filed: December 30, 1983.
COMMONWEALTH OF PENNSYLVANIA
CARL TERRY MASON, JR., APPELLANT
No. 1201 Pittsburgh 1981, Appeal from the Judgment of Sentence of the Court of Common Pleas of Butler County, Criminal at C.A. No. 156 of 1981, Book 71, Page 48.
William Roy Shaffer, Butler, for appellant.
Robert F. Hawk, Assistant District Attorney, Butler, for Commonwealth, appellee.
Cercone, President Judge, and Spaeth and Hester, JJ.
[ 324 Pa. Super. Page 245]
Appellant was convicted by a jury of robbery. On appeal from the judgment of sentence, he argues (1) that he should be granted a new trial because a tipstaff refused the jury's request to see an exhibit, without informing the trial court
[ 324 Pa. Super. Page 246]
of the request; or (2) that if a new trial is denied, the case should be remanded for resentencing because the sentencing judge did not adequately state of record the reasons for the sentence. We agree that the action of the tipstaff was error, but find that it was harmless. Appellant's second argument has been waived. We therefore affirm.
Appellant was charged with committing an armed robbery at the L'il Shopper in Slippery Rock, Pennsylvania, on February 2, 1981. At the trial, on June 25, 1981, the Commonwealth's evidence consisted primarily of the testimony of the cashier, who said that the man who robbed her was wearing a red ski mask and a denim jacket, N.T. 8-9; the testimony of the investigating officer, Thomas Eckels, who noticed distinctive footprints in the snow outside the store, and later noticed that, when arrested, appellant was wearing boots that would leave similar prints, N.T. 25-26, 28-29, 36-37, 38; and the testimony of an informant, who said that appellant had admitted to him that he was responsible for the robbery, N.T. 50. In addition, the left boot and denim jacket that appellant was wearing when arrested were admitted into evidence and sent out with the jury. Appellant offered two principal witnesses: his mother, who said that she had seen appellant go to bed about an hour before the robbery, N.T. 86, and that he could not have left the house without being seen, N.T. 87; and appellant himself, who gave the same account of his activities as his mother did, N.T. 97-98.
Appellant's argument for a new trial arises out of a conversation that a juror had with a tipstaff after deliberations had begun. An evidentiary hearing was held on August 21, 1981 at which time the juror testified that:
A. I went to the door and requested of the tipstaffs that we have the search warrant and some notes that Officer Eckles [ sic; Eckels] had made the evening of the robbery of the Little Shopper.
Q. And what did the tipstaff reply to you?
A. We were told that we were not permitted to have the evidence.
[ 324 Pa. Super. Page 247]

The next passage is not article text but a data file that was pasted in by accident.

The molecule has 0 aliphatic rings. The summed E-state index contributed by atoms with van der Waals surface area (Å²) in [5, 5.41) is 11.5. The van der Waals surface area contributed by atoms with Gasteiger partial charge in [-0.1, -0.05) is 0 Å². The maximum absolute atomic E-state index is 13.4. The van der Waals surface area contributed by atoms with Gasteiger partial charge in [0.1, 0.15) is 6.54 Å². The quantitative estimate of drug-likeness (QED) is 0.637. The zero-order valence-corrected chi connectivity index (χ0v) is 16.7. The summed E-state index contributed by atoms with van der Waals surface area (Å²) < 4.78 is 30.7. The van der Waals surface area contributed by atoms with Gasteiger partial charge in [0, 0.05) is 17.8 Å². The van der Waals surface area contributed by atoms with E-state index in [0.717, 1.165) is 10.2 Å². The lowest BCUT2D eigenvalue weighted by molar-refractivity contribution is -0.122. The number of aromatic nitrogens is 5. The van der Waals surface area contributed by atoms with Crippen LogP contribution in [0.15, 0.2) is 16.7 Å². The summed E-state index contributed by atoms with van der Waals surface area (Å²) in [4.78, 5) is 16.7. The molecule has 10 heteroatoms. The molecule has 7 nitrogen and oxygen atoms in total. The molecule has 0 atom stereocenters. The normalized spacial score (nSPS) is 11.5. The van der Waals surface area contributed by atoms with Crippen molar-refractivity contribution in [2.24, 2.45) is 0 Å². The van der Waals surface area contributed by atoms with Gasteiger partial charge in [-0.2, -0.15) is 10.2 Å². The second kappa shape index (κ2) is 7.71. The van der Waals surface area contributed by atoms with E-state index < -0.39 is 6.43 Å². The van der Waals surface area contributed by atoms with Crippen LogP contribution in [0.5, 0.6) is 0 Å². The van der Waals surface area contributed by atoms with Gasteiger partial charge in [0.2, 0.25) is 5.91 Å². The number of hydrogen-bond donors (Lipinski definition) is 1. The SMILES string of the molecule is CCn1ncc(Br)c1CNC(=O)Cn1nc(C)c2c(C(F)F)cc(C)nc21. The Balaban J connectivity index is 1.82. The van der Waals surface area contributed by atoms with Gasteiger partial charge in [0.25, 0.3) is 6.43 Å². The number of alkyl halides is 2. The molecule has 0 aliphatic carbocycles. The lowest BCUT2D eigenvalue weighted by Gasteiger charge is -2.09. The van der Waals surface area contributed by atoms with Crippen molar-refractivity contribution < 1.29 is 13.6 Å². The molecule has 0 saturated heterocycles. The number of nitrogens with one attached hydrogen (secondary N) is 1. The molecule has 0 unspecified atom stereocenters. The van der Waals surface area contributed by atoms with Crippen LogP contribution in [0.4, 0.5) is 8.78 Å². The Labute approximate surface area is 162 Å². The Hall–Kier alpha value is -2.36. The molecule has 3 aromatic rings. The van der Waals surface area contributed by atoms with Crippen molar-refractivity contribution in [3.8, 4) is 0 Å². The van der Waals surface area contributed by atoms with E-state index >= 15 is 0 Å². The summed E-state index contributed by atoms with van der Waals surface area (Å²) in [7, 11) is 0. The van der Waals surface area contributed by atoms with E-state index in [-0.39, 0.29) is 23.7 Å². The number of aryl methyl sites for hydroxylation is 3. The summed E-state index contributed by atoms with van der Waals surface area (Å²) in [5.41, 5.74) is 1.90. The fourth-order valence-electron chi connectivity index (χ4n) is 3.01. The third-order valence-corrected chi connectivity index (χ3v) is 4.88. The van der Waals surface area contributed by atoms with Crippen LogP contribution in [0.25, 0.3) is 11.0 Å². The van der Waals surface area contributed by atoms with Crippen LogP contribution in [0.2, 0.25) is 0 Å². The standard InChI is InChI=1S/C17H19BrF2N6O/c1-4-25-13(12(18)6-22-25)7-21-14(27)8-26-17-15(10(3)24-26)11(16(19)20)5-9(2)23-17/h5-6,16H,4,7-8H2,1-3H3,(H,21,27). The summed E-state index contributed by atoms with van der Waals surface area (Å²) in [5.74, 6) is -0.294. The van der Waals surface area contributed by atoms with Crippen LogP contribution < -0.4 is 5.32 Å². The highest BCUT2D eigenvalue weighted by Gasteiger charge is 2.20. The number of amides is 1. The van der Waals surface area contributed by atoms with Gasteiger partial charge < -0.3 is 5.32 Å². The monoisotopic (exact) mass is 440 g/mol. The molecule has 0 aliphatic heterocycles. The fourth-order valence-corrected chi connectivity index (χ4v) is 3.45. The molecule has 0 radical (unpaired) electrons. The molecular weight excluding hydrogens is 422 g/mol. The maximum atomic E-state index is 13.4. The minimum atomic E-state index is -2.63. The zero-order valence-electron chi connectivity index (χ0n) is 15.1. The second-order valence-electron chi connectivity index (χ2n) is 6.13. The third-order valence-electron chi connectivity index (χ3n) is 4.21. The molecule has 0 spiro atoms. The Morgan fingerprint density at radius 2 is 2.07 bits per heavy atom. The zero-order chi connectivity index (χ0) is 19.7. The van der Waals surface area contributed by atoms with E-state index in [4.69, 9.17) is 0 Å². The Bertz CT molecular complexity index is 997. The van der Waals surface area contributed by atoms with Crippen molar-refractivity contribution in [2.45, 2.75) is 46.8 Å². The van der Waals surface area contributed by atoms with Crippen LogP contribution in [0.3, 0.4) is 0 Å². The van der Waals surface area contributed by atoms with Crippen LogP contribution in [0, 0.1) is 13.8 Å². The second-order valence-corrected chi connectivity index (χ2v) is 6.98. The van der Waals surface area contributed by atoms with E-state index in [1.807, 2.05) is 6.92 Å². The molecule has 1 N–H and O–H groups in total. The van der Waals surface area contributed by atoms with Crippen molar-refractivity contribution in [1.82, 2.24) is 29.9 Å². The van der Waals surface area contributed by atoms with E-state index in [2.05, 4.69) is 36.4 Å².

N.T. 3 (8/21/81).
The tipstaff did not advise the juror that if the juror would put the jury's request in writing, he would give it to the trial judge; nor did the tipstaff inform the judge of his conversation with the juror.
The behavior of the tipstaff was clearly erroneous. In his charge to the jury the trial judge had said:
If a question arises during your deliberations, write out the question and send it to the court by way of a tipstaff. When everyone has reassembled in the courtroom we will return to the courtroom and answer the question.
It was the tipstaff's duty to follow this procedure. But the tipstaff's error went further. At the close of the evidence there was some discussion of the exhibits. This discussion was not transcribed, but at a later evidentiary hearing the trial judge's "recollection" was that the substance of the discussion was that he had declined to rule on whether the documentary exhibits should be sent to the jury room because they may have contained prejudicial matter, and that his "instructions" were that if the jury requested an exhibit, he "would answer the question in open court." N.T. 10-11 (8/21/81). Thus, in telling the jury that it could not have Officer Eckels's notes, the tipstaff, in effect, made his own evidentiary ruling.
Having found error, we must decide whether it was harmless. Error can be harmless only if the Commonwealth proves beyond a reasonable doubt that the error is harmless. Commonwealth v. Story, 476 Pa. 391, 383 A.2d 155 (1978).
[A]n error cannot be held harmless unless the appellate court determines that the error could not have contributed to the verdict. Whenever there is a "'reasonable possibility'" that an error "'might have contributed to the conviction,'" the error is not harmless. Commonwealth v. Davis, 452 Pa.  at 178, 305 A.2d  at 719, quoting Chapman v. California, 386 U.S.  at 24, 87 S.Ct.  at 828 [17 L.Ed.2d 705 (1967)].
[ 324 Pa. Super. Page 248]
filed with the sentencing court within ten days after imposition of sentence. Appellant's motion to modify was filed on December 3, 1981. We therefore will not consider appellant's argument that the sentencing judge did not adequately state of record the reasons for the sentence, for by failing to file a timely motion to modify, appellant has waived that argument. Commonwealth v. Walls, 248 Pa. Superior Ct. 335, 375 A.2d 125 (1977), aff'd 481 Pa. 1, 391 A.2d 1064 (1978); Commonwealth v. Tolassi, 303 Pa. Superior Ct. 177, 449 A.2d 636 (1982).
© 1998 VersusLaw Inc.